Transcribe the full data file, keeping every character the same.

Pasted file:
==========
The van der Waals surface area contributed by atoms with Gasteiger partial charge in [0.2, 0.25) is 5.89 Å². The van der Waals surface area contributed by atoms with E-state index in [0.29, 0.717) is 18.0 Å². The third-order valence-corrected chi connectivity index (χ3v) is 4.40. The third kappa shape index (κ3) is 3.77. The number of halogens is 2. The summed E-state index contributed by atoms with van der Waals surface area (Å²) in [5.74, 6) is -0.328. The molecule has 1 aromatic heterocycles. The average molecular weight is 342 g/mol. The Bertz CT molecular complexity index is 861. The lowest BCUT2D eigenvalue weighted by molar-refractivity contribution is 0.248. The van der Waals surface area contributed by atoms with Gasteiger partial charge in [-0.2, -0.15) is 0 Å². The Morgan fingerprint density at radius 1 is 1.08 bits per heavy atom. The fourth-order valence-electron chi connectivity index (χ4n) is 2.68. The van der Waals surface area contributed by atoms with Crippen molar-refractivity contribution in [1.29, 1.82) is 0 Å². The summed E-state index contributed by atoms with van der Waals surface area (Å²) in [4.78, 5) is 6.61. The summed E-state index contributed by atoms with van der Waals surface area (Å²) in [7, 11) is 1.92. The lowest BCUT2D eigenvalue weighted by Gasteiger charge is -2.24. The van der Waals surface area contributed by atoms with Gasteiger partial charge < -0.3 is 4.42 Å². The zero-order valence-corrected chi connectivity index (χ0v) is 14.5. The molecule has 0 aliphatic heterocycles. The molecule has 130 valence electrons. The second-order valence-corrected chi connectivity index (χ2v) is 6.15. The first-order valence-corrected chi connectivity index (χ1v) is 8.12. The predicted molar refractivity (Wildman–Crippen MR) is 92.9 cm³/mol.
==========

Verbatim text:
The van der Waals surface area contributed by atoms with Gasteiger partial charge in [0.2, 0.25) is 5.89 Å². The van der Waals surface area contributed by atoms with E-state index in [0.29, 0.717) is 18.0 Å². The third-order valence-corrected chi connectivity index (χ3v) is 4.40. The third kappa shape index (κ3) is 3.77. The number of halogens is 2. The summed E-state index contributed by atoms with van der Waals surface area (Å²) in [5.74, 6) is -0.328. The molecule has 1 aromatic heterocycles. The average molecular weight is 342 g/mol. The Bertz CT molecular complexity index is 861. The lowest BCUT2D eigenvalue weighted by molar-refractivity contribution is 0.248. The van der Waals surface area contributed by atoms with Gasteiger partial charge in [-0.2, -0.15) is 0 Å². The Morgan fingerprint density at radius 1 is 1.08 bits per heavy atom. The fourth-order valence-electron chi connectivity index (χ4n) is 2.68. The van der Waals surface area contributed by atoms with Crippen molar-refractivity contribution in [1.29, 1.82) is 0 Å². The summed E-state index contributed by atoms with van der Waals surface area (Å²) in [4.78, 5) is 6.61. The summed E-state index contributed by atoms with van der Waals surface area (Å²) in [7, 11) is 1.92. The lowest BCUT2D eigenvalue weighted by Gasteiger charge is -2.24. The van der Waals surface area contributed by atoms with Gasteiger partial charge < -0.3 is 4.42 Å². The zero-order valence-corrected chi connectivity index (χ0v) is 14.5. The molecule has 0 aliphatic heterocycles. The molecule has 130 valence electrons. The second-order valence-corrected chi connectivity index (χ2v) is 6.15. The first-order valence-corrected chi connectivity index (χ1v) is 8.12. The predicted molar refractivity (Wildman–Crippen MR) is 92.9 cm³/mol.